Tag Archive: Jessica Mendoza

  1. Jessica Mendoza is the Longines Rising Star of 2015

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    British showjumper Jessica Mendoza’s stellar year has culminated in her being named Longines Rising Star of 2015 in the annual FEI Awards.

    But the 19-year-old’s continued prominence amid the top echelons of world showjumping remains no surprise for the woman who gave her a golden opportunity to shine at the highest level this year — Great Britain team boss Di Lampard.

    Mendoza is very much on Lampard’s radar for the Rio Olympics next summer, particularly after having been part of the British team that secured Olympic qualification through a fourth-placed finish at this year’s FEI European Championships in Aachen alongside Ben Maher, Joe Clee and Michael Whitaker.

    Mendoza had also starred when the same team won the Rotterdam Nations Cup two months earlier, and she then went to Barcelona in September and shone again as Britain claimed an impressive runners-up finish in the Furusiyya FEI Nations Cup final.

    Lampard knew about Mendoza’s quality well ahead of the Europeans, yet confirmation — if she required any — that an Aachen place was sealed came during the Longines King George V Gold Cup at Hickstead in early August.

    Mendoza did not make the British Nations Cup team for Hickstead, missing out behind Maher, Whitaker, Holly Gillott and Guy Williams, but her response was brilliant.

    Only six combinations from a 40-strong Gold Cup entry made the jump-off, and while Mendoza finished as leading British challenger in fourth place, she would have won and clinched a £46,500 top prize, had it not been for a final fence knockdown in a thrilling race against the clock that ultimately saw American Beezie Madden prevail for a second successive year.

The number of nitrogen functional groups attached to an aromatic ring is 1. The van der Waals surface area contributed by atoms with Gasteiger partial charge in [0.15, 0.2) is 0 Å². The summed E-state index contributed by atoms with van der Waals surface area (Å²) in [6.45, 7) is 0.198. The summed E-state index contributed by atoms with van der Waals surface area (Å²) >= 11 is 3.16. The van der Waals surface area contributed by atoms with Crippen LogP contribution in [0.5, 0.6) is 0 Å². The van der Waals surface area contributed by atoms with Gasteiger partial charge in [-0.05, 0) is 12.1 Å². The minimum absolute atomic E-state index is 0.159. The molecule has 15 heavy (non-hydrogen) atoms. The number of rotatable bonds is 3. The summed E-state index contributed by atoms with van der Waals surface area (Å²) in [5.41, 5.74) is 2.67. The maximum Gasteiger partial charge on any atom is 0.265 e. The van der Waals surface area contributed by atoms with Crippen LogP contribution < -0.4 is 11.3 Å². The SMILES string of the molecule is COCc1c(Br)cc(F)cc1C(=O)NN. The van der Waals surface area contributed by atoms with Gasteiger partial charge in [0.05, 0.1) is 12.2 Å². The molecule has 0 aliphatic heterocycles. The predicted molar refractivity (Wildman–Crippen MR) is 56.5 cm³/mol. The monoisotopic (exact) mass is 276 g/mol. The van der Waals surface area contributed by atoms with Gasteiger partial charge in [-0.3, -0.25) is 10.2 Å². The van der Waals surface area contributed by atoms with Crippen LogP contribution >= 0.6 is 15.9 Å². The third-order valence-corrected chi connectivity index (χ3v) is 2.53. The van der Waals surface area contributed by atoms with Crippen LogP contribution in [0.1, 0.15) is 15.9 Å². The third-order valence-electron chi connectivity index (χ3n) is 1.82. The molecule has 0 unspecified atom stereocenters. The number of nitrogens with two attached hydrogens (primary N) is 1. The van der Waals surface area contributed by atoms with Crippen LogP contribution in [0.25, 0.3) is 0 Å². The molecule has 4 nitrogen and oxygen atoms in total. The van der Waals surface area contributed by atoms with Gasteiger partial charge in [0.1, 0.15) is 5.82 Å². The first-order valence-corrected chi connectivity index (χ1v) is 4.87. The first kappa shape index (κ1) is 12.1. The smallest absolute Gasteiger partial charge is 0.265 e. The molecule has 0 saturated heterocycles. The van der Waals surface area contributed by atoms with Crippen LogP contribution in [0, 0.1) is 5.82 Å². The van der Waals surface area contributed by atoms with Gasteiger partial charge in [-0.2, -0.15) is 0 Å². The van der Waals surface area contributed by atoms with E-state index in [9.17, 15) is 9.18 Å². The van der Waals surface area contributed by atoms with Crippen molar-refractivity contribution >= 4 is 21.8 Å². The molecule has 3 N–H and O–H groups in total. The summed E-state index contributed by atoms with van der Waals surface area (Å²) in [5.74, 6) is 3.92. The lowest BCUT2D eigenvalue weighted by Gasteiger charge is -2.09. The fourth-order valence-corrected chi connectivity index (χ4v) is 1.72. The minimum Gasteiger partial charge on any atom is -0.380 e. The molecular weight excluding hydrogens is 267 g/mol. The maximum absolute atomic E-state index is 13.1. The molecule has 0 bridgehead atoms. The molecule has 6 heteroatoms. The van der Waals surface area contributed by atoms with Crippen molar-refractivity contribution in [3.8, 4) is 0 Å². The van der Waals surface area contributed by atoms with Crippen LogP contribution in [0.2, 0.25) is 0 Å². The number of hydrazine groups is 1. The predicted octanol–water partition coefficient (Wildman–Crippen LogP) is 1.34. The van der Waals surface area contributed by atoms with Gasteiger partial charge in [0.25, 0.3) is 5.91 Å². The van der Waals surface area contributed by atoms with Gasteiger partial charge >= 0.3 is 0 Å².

“At Hickstead, Jess was given her challenge, which was a huge challenge, and that was delivering in the King George V Gold Cup,” Lampard recalled.

    “In some ways, I gave her a bigger challenge there than in the Nations Cup. There was disappointment for her not being in the team, but I wanted to see how she would come back two days later on the Sunday in the King George.

    “I had pretty well made my mind up when she went clear in the first round of the King George that she would be going to Aachen and the Europeans.

    “There was a risk element because of Jess’ age and inexperience at that level. It was a huge task, but I had convinced myself as the season progressed that it was right. When you look back on Jess’ career, she has been very successful on ponies and in junior championships, and throughout this season she had fantastic results in five-star grands prix.